The Marvelettes

The Marvelettes Sing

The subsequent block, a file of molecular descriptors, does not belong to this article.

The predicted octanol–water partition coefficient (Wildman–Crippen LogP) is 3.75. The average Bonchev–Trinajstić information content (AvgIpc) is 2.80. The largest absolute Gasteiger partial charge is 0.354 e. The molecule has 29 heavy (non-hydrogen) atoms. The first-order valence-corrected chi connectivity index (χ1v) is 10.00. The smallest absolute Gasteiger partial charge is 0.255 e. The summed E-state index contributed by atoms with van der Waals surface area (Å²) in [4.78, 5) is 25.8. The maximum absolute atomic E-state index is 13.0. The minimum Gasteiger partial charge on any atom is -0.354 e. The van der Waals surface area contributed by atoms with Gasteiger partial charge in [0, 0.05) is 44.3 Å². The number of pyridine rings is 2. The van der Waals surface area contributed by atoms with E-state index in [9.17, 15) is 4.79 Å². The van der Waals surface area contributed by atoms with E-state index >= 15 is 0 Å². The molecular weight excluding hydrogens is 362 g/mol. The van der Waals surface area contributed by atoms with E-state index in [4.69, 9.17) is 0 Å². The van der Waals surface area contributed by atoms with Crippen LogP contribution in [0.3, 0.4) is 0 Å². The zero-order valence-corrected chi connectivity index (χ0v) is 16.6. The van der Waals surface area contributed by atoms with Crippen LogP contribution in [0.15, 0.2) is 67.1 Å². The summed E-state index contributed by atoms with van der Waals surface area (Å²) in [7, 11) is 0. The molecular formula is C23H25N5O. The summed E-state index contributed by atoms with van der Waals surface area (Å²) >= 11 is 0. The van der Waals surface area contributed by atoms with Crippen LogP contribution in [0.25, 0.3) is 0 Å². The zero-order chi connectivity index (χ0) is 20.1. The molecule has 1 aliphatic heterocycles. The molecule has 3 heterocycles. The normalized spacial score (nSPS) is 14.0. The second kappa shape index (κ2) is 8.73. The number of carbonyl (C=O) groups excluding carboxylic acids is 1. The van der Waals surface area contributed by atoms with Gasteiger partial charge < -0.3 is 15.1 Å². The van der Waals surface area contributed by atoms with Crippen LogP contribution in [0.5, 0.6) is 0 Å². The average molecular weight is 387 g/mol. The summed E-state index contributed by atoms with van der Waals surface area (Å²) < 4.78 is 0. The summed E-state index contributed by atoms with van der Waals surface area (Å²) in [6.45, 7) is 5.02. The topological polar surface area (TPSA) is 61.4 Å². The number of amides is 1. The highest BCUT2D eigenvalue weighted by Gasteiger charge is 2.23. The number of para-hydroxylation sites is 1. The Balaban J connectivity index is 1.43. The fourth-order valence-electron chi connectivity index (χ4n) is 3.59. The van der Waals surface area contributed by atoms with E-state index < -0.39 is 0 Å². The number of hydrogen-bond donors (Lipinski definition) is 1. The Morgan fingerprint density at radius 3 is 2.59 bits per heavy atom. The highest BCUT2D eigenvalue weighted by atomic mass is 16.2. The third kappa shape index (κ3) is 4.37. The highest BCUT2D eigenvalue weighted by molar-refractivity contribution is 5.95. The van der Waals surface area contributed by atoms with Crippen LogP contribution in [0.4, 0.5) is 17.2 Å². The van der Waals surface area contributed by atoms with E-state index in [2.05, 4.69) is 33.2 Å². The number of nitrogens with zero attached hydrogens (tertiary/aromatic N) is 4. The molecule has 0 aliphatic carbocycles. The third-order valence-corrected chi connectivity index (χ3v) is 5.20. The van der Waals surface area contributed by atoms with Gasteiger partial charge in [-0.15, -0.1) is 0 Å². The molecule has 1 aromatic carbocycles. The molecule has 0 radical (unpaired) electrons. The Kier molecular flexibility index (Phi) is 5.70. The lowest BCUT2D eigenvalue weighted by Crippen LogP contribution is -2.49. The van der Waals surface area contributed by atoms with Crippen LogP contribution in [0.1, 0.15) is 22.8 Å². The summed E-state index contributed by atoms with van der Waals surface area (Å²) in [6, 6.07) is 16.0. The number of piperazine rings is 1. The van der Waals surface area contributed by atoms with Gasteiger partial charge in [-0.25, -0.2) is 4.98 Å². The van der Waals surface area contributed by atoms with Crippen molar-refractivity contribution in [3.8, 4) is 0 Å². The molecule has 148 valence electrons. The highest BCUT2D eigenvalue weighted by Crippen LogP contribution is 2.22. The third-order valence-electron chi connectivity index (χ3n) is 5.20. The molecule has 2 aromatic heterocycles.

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The least memorable of any album they ever recorded, the Marvelettes' second long-player, originally titled The Marvelettes Smash Hits of 1962, was rushed out in April of that year, not a month after most of it was recorded in a few fast sessions, to try extending the commercial life of the number 34 pop charting "Twistin' Postman." In keeping with the latter record (which also reached number 13 in the Billboard R&B listings) and the tastes of the times, there is a certain emphasis on "Twist" sides here, including a pleasing if unambitious rendition of Sam Cooke's "Twistin' the Night Away" -- apart from the Supremes' Sam Cooke tribute album of 1965, Motown didn't give a lot of play to Cooke's songs, so that makes this album a little more interesting than its music per se. The Marvelettes Sing also included their rendition of the Mary Wells number "The One Who Really Loves You," using the same backing track as Wells' record, and -- in a totally uncharacteristic moment for Motown -- there's a good cover of Cindy Walker's "Dream Baby," a song most closely associated with Roy Orbison, which closes the record. The 11 songs here don't capture the group at its best, having been cut as part of a flurry of activity in the wake of the number one hit "Please Mr. Postman" -- and to show how far they were from full-strength, Wanda Young, who sang lead on four of the songs, was pregnant at the time, which didn't stop her from handling those vocals (but may explain the absence of a cover photo). Still, for all of the relative weaknesses here -- or, more properly, the lack of specific strengths and moments of inspiration -- this is a fun record four decades on, more than a curio or a space-filler in their discography, and worth hearing more than once.

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